IMG_5059This summer I discovered another talent of Pam’s; she, along with her husband, is an avid, generous gardener.  Arriving last week at our house for a laid-back deck burger fest complete with homemade ice cream, she walked in brandishing a bouquet of sumptuous late summer herbs and two bright-as-sunshine summer (yellow) squash. Several very busy days went by and while I had pulled some herbs out for a dish or two, I hadn’t touched the summer squash. I’ve been on a serious diet for months and hadn’t had a bite of pasta all summer long. When I DO make pasta, it’s usually a good-quality whole-wheat variety and rarely white pasta.  But yesterday it was time for a treat; I pulled out the Cipriani’s pappardelle and began grilling the squash with some big Portobello mushrooms.  Try this easily-made-vegan dish for your end-of-summer grilled supper:

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PAM’S SAGE PASTA WITH GRILLED SUMMER SQUASH AND PORTOBELLO MUSHROOMS

serves 4

No grill? Cook the squash and mushrooms in a skillet or roasted in the oven.

For vegan version, follow green instructions/ingredients. The large mushroom and squash pieces give this dish a really “meaty” feel. For a vegetarian version, simply leave out the bacon.

  • 3 pieces thick bacon, cooked, drained, and crumbled (Skip for vegan version)
  • 2 summer (yellow) squash, sliced thinly lengthwise
  • 2 medium zucchini, sliced thinly lengthwise
  • 3 Large Portobello mushrooms
  • Olive oil
  • Kosher salt and fresh ground pepper
  • 1 each tablespoon butter or olive oil (2 tablespoons olive oil for vegan version)
  • 1 medium onion, minced
  • 3 garlic cloves, minced
  • Crushed red pepper
  • 4 tablespoons minced fresh sage (Reserve 2 tablespoons for garnish.)*
  • 2 cups fresh spinach
  • 2 large tomatoes, small dice (Reserve 1/3 cup for garnish.)
  • 1 cup heavy cream (1 cup rice or nut milk for vegan version)
  • 1/2 cup grated Parmesan cheese (Sub with a garnish of toasted bread crumbs for vegan version)
  • 1 pound cooked and drained Pappardelle pasta–Cipriani’s is my favorite (Vegan pasta for vegan version.)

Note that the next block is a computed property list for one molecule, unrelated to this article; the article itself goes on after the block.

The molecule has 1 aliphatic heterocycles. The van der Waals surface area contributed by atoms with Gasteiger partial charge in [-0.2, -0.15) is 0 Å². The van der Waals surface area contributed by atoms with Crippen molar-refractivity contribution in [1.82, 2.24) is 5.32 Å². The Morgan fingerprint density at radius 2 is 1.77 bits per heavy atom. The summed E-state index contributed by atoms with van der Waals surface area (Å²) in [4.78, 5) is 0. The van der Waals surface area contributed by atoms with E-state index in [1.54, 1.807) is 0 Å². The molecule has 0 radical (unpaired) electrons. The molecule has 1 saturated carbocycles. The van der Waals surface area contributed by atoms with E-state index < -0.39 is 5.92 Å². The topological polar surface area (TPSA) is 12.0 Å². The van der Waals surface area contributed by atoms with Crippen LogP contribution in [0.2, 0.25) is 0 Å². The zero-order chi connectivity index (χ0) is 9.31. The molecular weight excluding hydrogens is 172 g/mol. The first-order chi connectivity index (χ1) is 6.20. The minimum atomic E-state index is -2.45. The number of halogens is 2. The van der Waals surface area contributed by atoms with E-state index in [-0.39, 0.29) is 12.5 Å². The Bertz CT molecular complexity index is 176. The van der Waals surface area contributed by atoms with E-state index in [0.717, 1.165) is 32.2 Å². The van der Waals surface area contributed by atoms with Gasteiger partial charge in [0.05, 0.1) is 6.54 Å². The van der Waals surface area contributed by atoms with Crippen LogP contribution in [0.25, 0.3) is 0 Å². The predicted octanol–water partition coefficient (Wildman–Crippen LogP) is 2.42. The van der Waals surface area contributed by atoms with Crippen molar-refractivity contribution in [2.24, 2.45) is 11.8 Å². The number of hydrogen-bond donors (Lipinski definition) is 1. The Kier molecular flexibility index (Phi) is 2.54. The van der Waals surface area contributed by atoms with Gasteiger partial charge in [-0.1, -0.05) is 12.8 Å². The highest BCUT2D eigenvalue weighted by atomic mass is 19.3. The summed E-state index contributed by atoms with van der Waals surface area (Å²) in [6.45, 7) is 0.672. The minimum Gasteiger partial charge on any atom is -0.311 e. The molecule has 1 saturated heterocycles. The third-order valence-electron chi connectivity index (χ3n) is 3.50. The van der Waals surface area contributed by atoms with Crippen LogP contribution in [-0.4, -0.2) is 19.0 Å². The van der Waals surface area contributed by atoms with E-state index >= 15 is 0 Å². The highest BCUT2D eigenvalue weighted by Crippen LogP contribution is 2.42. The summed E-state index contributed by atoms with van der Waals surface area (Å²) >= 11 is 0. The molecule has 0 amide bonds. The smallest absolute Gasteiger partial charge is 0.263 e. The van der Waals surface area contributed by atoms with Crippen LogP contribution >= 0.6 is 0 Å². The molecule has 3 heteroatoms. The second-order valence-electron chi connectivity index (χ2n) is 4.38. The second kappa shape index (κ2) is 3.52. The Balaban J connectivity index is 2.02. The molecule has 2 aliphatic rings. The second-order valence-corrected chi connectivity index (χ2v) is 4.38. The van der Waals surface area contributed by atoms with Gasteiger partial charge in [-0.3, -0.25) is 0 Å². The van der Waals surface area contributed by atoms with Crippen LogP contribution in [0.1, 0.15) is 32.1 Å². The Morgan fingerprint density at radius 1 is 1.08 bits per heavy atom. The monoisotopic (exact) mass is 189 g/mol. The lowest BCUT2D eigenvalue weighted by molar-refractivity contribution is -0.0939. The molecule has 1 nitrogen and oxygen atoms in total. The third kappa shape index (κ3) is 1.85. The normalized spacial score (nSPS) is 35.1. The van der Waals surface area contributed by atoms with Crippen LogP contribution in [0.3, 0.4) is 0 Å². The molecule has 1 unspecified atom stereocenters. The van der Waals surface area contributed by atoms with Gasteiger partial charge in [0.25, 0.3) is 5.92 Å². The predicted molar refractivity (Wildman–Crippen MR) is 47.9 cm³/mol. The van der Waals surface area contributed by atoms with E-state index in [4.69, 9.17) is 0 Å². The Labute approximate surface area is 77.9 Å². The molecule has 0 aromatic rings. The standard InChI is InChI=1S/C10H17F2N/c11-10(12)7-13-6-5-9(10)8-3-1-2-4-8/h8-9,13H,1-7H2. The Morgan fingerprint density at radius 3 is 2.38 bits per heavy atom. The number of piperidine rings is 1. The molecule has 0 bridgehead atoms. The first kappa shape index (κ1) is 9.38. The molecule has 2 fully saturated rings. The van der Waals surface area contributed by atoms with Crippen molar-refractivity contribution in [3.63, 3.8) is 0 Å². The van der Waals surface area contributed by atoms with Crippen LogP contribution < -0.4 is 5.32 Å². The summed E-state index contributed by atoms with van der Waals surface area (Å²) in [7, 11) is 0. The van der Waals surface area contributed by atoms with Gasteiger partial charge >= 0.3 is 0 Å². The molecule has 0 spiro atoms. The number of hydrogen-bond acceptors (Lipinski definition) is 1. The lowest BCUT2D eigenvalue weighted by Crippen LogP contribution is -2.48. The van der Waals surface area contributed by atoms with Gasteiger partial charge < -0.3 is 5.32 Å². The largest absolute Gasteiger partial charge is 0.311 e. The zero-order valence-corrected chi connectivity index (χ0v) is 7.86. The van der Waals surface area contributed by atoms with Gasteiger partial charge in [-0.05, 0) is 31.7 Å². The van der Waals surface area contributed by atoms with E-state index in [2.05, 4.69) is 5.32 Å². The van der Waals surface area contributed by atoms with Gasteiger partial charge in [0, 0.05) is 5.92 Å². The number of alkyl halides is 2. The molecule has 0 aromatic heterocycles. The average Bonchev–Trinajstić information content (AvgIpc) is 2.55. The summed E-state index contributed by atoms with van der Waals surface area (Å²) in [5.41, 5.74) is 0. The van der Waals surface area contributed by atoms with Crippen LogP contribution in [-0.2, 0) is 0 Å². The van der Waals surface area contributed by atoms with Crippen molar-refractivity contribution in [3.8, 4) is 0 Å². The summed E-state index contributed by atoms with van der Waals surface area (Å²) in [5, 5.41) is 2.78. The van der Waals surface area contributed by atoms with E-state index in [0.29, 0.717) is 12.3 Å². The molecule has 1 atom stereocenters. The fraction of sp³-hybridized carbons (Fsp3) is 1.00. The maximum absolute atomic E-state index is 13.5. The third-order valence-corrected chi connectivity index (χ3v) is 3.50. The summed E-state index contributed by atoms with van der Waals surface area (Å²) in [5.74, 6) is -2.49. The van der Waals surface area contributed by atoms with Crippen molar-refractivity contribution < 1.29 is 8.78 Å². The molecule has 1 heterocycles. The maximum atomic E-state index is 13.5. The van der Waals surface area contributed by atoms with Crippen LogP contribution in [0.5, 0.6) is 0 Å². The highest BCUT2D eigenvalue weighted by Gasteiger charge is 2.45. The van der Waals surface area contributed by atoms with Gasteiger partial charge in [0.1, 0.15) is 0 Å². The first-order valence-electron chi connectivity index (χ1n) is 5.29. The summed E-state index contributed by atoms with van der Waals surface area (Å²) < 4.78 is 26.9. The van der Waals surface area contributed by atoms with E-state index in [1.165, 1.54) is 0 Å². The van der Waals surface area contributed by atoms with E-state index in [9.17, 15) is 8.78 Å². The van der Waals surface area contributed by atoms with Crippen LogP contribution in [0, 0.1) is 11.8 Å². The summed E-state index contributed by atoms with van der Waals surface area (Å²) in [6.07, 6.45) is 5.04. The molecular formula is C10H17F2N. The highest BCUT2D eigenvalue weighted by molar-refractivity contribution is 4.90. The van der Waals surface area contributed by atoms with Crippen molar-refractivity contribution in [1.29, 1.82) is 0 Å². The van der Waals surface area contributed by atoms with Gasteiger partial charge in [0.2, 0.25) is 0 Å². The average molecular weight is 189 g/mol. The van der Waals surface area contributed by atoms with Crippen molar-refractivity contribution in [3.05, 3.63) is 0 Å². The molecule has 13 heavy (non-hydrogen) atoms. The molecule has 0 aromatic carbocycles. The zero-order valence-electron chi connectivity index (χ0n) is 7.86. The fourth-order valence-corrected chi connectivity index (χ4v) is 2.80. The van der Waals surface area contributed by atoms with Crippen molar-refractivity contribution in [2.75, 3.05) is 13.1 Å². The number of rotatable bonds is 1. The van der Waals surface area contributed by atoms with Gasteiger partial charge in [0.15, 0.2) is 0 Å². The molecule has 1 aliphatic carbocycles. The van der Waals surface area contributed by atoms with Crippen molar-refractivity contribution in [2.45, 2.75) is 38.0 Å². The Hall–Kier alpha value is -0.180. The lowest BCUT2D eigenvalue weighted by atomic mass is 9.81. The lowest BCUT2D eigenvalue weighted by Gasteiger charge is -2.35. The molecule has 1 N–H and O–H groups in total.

1. Set cooked and crumbled bacon aside, if using.
  2. Heat grill to medium high. Toss squash and mushrooms with olive oil and sprinkle generously with salt and black pepper. Grill, turning midway, until grill marks are quite dark and the squash is tender. Remove and set aside.  Slice mushrooms  into 1/4-inch pieces. If grilling indoors on the stovetop in a grill pan, you may have to grill in batches. (Cook pasta now if you haven’t done so already.)
  3. In the meantime, heat butter/oil in a large sauté pan or skillet over medium flame and cook onions until quite soft. Add garlic, a good pinch each of crushed red pepper, salt, black pepper, 2 tablespoons minced sage, spinach, and all but 1/3 cup diced tomatoes. Cook another minute or two, stirring, or until spinach begins to wilt.
  4. Stir in cream or rice/nut milk along with Parmesan cheese, if using.  Lower heat and simmer 2-3 minutes.  Add grilled mushrooms and chopped, cooked bacon, if using.  Taste and adjust seasonings.
  5. Gently add the cooked pasta to the sauce and stir. Taste again and adjust seasonings as needed.
  6. To serve, divide pasta between four bowls adding reserved grilled squash along side, on top, or around.  Garnish with the reserved tomatoes and minced sage.    Top with toasted bread crumbs for vegan version.

*Fresh sage is usually available in grocery stores, but if you can’t locate it, stir in 1/4 teaspoon dried, rubbed sage.  Taste and add more if you like.  Skip the sage garnish, perhaps substituting chopped fresh parsley instead.

{printable recipe}

WINE:  White Burgundy  or Chardonnay.

DESSERT:  Sliced fresh peaches with a drizzle of Amaretto or apples with cheese.

Sing a new song,

Alyce